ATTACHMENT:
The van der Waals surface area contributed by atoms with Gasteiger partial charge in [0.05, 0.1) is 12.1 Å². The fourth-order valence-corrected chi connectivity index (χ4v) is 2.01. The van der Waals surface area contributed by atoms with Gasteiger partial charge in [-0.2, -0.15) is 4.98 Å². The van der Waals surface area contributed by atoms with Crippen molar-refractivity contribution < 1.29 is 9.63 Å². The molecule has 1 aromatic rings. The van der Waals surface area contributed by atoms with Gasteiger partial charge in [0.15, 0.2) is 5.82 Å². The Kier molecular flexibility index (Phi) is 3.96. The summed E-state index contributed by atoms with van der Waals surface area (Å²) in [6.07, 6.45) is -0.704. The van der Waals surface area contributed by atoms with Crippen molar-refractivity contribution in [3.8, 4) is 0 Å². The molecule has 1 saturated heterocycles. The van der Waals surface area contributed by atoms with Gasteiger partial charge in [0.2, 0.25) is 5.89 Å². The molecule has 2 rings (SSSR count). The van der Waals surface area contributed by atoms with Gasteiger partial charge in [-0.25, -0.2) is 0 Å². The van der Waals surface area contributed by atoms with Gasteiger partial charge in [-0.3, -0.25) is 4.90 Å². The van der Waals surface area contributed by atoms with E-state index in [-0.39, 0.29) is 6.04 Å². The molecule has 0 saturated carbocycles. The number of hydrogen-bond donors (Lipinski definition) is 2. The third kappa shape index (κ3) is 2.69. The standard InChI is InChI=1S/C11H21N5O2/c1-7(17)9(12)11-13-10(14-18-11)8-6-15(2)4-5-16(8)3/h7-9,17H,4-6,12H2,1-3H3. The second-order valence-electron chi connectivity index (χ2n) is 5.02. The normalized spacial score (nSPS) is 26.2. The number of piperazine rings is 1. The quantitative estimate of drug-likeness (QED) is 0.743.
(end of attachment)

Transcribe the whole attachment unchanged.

The van der Waals surface area contributed by atoms with Gasteiger partial charge in [0.05, 0.1) is 12.1 Å². The fourth-order valence-corrected chi connectivity index (χ4v) is 2.01. The van der Waals surface area contributed by atoms with Gasteiger partial charge in [-0.2, -0.15) is 4.98 Å². The van der Waals surface area contributed by atoms with Crippen molar-refractivity contribution < 1.29 is 9.63 Å². The molecule has 1 aromatic rings. The van der Waals surface area contributed by atoms with Gasteiger partial charge in [0.15, 0.2) is 5.82 Å². The Kier molecular flexibility index (Phi) is 3.96. The summed E-state index contributed by atoms with van der Waals surface area (Å²) in [6.07, 6.45) is -0.704. The van der Waals surface area contributed by atoms with Crippen molar-refractivity contribution in [3.8, 4) is 0 Å². The molecule has 1 saturated heterocycles. The van der Waals surface area contributed by atoms with Gasteiger partial charge in [0.2, 0.25) is 5.89 Å². The molecule has 2 rings (SSSR count). The van der Waals surface area contributed by atoms with Gasteiger partial charge in [-0.25, -0.2) is 0 Å². The van der Waals surface area contributed by atoms with Gasteiger partial charge in [-0.3, -0.25) is 4.90 Å². The van der Waals surface area contributed by atoms with E-state index in [-0.39, 0.29) is 6.04 Å². The molecule has 0 saturated carbocycles. The number of hydrogen-bond donors (Lipinski definition) is 2. The third kappa shape index (κ3) is 2.69. The standard InChI is InChI=1S/C11H21N5O2/c1-7(17)9(12)11-13-10(14-18-11)8-6-15(2)4-5-16(8)3/h7-9,17H,4-6,12H2,1-3H3. The second-order valence-electron chi connectivity index (χ2n) is 5.02. The normalized spacial score (nSPS) is 26.2. The number of piperazine rings is 1. The quantitative estimate of drug-likeness (QED) is 0.743.